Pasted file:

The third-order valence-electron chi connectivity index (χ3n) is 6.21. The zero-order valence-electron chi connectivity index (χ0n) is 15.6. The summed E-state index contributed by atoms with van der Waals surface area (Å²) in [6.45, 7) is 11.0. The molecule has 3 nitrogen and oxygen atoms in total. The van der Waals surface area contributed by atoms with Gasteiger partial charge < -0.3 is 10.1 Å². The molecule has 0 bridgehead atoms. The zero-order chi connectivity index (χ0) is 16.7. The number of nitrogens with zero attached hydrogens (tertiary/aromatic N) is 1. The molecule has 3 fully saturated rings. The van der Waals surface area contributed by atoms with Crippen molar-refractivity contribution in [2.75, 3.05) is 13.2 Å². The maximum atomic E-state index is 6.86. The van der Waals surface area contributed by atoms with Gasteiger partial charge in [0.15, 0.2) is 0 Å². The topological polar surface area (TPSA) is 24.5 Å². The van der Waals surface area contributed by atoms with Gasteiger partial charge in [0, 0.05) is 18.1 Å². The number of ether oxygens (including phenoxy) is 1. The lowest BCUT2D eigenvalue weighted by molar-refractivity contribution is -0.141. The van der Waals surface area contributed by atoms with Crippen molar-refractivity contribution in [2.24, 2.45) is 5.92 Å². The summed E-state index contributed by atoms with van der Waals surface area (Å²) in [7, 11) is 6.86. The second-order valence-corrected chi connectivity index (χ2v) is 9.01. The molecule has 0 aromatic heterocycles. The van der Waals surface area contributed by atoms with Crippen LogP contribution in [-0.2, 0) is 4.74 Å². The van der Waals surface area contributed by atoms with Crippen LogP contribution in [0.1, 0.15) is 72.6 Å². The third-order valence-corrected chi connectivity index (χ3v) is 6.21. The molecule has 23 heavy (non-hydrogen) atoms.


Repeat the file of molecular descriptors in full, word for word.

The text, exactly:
The third-order valence-electron chi connectivity index (χ3n) is 6.21. The zero-order valence-electron chi connectivity index (χ0n) is 15.6. The summed E-state index contributed by atoms with van der Waals surface area (Å²) in [6.45, 7) is 11.0. The molecule has 3 nitrogen and oxygen atoms in total. The van der Waals surface area contributed by atoms with Gasteiger partial charge < -0.3 is 10.1 Å². The molecule has 0 bridgehead atoms. The zero-order chi connectivity index (χ0) is 16.7. The number of nitrogens with zero attached hydrogens (tertiary/aromatic N) is 1. The molecule has 3 fully saturated rings. The van der Waals surface area contributed by atoms with Crippen molar-refractivity contribution in [2.75, 3.05) is 13.2 Å². The maximum atomic E-state index is 6.86. The van der Waals surface area contributed by atoms with Gasteiger partial charge in [0.15, 0.2) is 0 Å². The topological polar surface area (TPSA) is 24.5 Å². The van der Waals surface area contributed by atoms with Gasteiger partial charge in [0, 0.05) is 18.1 Å². The number of ether oxygens (including phenoxy) is 1. The lowest BCUT2D eigenvalue weighted by molar-refractivity contribution is -0.141. The van der Waals surface area contributed by atoms with Crippen molar-refractivity contribution in [2.24, 2.45) is 5.92 Å². The summed E-state index contributed by atoms with van der Waals surface area (Å²) in [7, 11) is 6.86. The second-order valence-corrected chi connectivity index (χ2v) is 9.01. The molecule has 0 aromatic heterocycles. The van der Waals surface area contributed by atoms with Crippen LogP contribution in [-0.2, 0) is 4.74 Å². The van der Waals surface area contributed by atoms with Crippen LogP contribution in [0.1, 0.15) is 72.6 Å². The third-order valence-corrected chi connectivity index (χ3v) is 6.21. The molecule has 23 heavy (non-hydrogen) atoms.